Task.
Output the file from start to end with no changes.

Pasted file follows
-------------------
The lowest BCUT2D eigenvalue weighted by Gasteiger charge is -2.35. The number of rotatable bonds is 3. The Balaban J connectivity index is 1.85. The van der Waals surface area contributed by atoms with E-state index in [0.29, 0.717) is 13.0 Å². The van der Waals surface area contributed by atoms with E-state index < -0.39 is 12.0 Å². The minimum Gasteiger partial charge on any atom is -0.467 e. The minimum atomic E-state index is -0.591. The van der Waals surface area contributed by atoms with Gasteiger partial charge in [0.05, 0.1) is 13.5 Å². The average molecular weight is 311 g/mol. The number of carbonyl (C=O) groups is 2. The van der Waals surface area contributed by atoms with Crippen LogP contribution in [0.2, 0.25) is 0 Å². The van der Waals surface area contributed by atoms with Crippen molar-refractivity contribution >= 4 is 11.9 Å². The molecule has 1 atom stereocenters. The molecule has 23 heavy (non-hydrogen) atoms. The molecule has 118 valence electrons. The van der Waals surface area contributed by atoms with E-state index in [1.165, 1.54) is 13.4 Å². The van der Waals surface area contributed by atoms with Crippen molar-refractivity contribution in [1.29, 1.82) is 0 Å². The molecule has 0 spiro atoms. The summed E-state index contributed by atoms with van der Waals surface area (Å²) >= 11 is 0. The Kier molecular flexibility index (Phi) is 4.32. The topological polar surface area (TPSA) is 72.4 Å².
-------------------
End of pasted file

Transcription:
The lowest BCUT2D eigenvalue weighted by Gasteiger charge is -2.35. The number of rotatable bonds is 3. The Balaban J connectivity index is 1.85. The van der Waals surface area contributed by atoms with E-state index in [0.29, 0.717) is 13.0 Å². The van der Waals surface area contributed by atoms with E-state index < -0.39 is 12.0 Å². The minimum Gasteiger partial charge on any atom is -0.467 e. The minimum atomic E-state index is -0.591. The van der Waals surface area contributed by atoms with Gasteiger partial charge in [0.05, 0.1) is 13.5 Å². The average molecular weight is 311 g/mol. The number of carbonyl (C=O) groups is 2. The van der Waals surface area contributed by atoms with Crippen LogP contribution in [0.2, 0.25) is 0 Å². The van der Waals surface area contributed by atoms with Crippen molar-refractivity contribution >= 4 is 11.9 Å². The molecule has 1 atom stereocenters. The molecule has 23 heavy (non-hydrogen) atoms. The molecule has 118 valence electrons. The van der Waals surface area contributed by atoms with E-state index in [1.165, 1.54) is 13.4 Å². The van der Waals surface area contributed by atoms with Crippen molar-refractivity contribution in [1.29, 1.82) is 0 Å². The molecule has 0 spiro atoms. The summed E-state index contributed by atoms with van der Waals surface area (Å²) >= 11 is 0. The Kier molecular flexibility index (Phi) is 4.32. The topological polar surface area (TPSA) is 72.4 Å².